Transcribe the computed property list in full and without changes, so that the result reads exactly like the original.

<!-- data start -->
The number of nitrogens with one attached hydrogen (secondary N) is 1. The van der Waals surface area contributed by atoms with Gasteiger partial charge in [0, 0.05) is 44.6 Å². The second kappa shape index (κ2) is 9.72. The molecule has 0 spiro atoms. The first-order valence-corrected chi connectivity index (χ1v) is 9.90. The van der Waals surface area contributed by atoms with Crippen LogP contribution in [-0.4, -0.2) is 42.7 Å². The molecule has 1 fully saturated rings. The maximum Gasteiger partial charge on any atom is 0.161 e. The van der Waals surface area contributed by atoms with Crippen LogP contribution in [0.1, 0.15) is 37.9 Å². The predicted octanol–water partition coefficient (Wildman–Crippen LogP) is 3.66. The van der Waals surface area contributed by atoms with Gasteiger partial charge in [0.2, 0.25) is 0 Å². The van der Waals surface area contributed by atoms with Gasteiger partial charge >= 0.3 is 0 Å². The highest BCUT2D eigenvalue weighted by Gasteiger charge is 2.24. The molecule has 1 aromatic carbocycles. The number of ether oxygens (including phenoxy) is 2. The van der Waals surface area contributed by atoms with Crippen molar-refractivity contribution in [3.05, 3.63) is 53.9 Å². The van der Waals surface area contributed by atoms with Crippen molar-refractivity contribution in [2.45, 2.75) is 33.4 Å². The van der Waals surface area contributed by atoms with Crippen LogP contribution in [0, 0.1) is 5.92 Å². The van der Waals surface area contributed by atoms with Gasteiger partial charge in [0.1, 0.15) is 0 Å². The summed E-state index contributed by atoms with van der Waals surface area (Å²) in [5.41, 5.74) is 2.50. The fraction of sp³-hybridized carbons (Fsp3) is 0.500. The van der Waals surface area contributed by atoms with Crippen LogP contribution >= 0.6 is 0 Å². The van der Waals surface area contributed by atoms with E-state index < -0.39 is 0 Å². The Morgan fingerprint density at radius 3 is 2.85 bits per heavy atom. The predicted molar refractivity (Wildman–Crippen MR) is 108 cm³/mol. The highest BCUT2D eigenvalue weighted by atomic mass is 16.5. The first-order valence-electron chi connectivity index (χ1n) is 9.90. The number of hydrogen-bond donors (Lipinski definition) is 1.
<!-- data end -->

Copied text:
The number of nitrogens with one attached hydrogen (secondary N) is 1. The van der Waals surface area contributed by atoms with Gasteiger partial charge in [0, 0.05) is 44.6 Å². The second kappa shape index (κ2) is 9.72. The molecule has 0 spiro atoms. The first-order valence-corrected chi connectivity index (χ1v) is 9.90. The van der Waals surface area contributed by atoms with Crippen LogP contribution in [-0.4, -0.2) is 42.7 Å². The molecule has 1 fully saturated rings. The maximum Gasteiger partial charge on any atom is 0.161 e. The van der Waals surface area contributed by atoms with Crippen LogP contribution in [0.1, 0.15) is 37.9 Å². The predicted octanol–water partition coefficient (Wildman–Crippen LogP) is 3.66. The van der Waals surface area contributed by atoms with Gasteiger partial charge in [0.2, 0.25) is 0 Å². The van der Waals surface area contributed by atoms with Gasteiger partial charge >= 0.3 is 0 Å². The highest BCUT2D eigenvalue weighted by Gasteiger charge is 2.24. The molecule has 1 aromatic carbocycles. The number of ether oxygens (including phenoxy) is 2. The van der Waals surface area contributed by atoms with Crippen molar-refractivity contribution in [3.05, 3.63) is 53.9 Å². The van der Waals surface area contributed by atoms with Crippen molar-refractivity contribution in [2.45, 2.75) is 33.4 Å². The van der Waals surface area contributed by atoms with Crippen LogP contribution in [0, 0.1) is 5.92 Å². The van der Waals surface area contributed by atoms with Gasteiger partial charge in [0.1, 0.15) is 0 Å². The summed E-state index contributed by atoms with van der Waals surface area (Å²) in [5.41, 5.74) is 2.50. The fraction of sp³-hybridized carbons (Fsp3) is 0.500. The van der Waals surface area contributed by atoms with Crippen LogP contribution >= 0.6 is 0 Å². The van der Waals surface area contributed by atoms with E-state index < -0.39 is 0 Å². The Morgan fingerprint density at radius 3 is 2.85 bits per heavy atom. The predicted molar refractivity (Wildman–Crippen MR) is 108 cm³/mol. The highest BCUT2D eigenvalue weighted by atomic mass is 16.5. The first-order valence-electron chi connectivity index (χ1n) is 9.90. The number of hydrogen-bond donors (Lipinski definition) is 1.